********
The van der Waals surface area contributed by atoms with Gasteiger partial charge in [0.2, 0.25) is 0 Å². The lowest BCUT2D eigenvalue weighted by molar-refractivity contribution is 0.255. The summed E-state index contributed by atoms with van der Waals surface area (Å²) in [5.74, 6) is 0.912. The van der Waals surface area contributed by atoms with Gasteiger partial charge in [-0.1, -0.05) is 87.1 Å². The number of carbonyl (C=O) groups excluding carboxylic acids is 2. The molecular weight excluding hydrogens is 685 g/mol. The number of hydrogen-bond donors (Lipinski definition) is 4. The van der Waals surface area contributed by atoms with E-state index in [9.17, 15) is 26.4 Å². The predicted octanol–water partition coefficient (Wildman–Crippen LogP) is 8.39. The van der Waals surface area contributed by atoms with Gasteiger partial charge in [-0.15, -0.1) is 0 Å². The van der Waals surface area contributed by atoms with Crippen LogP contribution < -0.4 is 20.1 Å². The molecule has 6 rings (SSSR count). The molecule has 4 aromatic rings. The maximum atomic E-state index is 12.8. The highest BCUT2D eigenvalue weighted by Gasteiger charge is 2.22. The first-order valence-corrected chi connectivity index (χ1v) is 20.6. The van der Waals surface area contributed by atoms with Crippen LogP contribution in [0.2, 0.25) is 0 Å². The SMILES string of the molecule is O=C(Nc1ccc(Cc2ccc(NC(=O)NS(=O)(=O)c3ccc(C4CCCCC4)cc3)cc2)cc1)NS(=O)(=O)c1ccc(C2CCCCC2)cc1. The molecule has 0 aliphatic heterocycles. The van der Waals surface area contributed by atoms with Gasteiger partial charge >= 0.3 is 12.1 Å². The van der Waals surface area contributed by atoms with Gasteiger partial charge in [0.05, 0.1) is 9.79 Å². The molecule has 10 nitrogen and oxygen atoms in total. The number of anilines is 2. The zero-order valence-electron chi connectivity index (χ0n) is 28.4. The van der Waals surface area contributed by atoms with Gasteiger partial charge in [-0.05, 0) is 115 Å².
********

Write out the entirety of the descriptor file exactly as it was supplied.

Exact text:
The van der Waals surface area contributed by atoms with Gasteiger partial charge in [0.2, 0.25) is 0 Å². The lowest BCUT2D eigenvalue weighted by molar-refractivity contribution is 0.255. The summed E-state index contributed by atoms with van der Waals surface area (Å²) in [5.74, 6) is 0.912. The van der Waals surface area contributed by atoms with Gasteiger partial charge in [-0.1, -0.05) is 87.1 Å². The number of carbonyl (C=O) groups excluding carboxylic acids is 2. The molecular weight excluding hydrogens is 685 g/mol. The number of hydrogen-bond donors (Lipinski definition) is 4. The van der Waals surface area contributed by atoms with E-state index in [9.17, 15) is 26.4 Å². The predicted octanol–water partition coefficient (Wildman–Crippen LogP) is 8.39. The van der Waals surface area contributed by atoms with Gasteiger partial charge in [-0.15, -0.1) is 0 Å². The van der Waals surface area contributed by atoms with Crippen LogP contribution < -0.4 is 20.1 Å². The molecule has 6 rings (SSSR count). The molecule has 4 aromatic rings. The maximum atomic E-state index is 12.8. The highest BCUT2D eigenvalue weighted by Gasteiger charge is 2.22. The first-order valence-corrected chi connectivity index (χ1v) is 20.6. The van der Waals surface area contributed by atoms with Crippen LogP contribution in [0.2, 0.25) is 0 Å². The SMILES string of the molecule is O=C(Nc1ccc(Cc2ccc(NC(=O)NS(=O)(=O)c3ccc(C4CCCCC4)cc3)cc2)cc1)NS(=O)(=O)c1ccc(C2CCCCC2)cc1. The molecule has 0 aliphatic heterocycles. The van der Waals surface area contributed by atoms with Gasteiger partial charge >= 0.3 is 12.1 Å². The van der Waals surface area contributed by atoms with Gasteiger partial charge in [0.05, 0.1) is 9.79 Å². The molecule has 10 nitrogen and oxygen atoms in total. The number of anilines is 2. The zero-order valence-electron chi connectivity index (χ0n) is 28.4. The van der Waals surface area contributed by atoms with Gasteiger partial charge in [-0.05, 0) is 115 Å².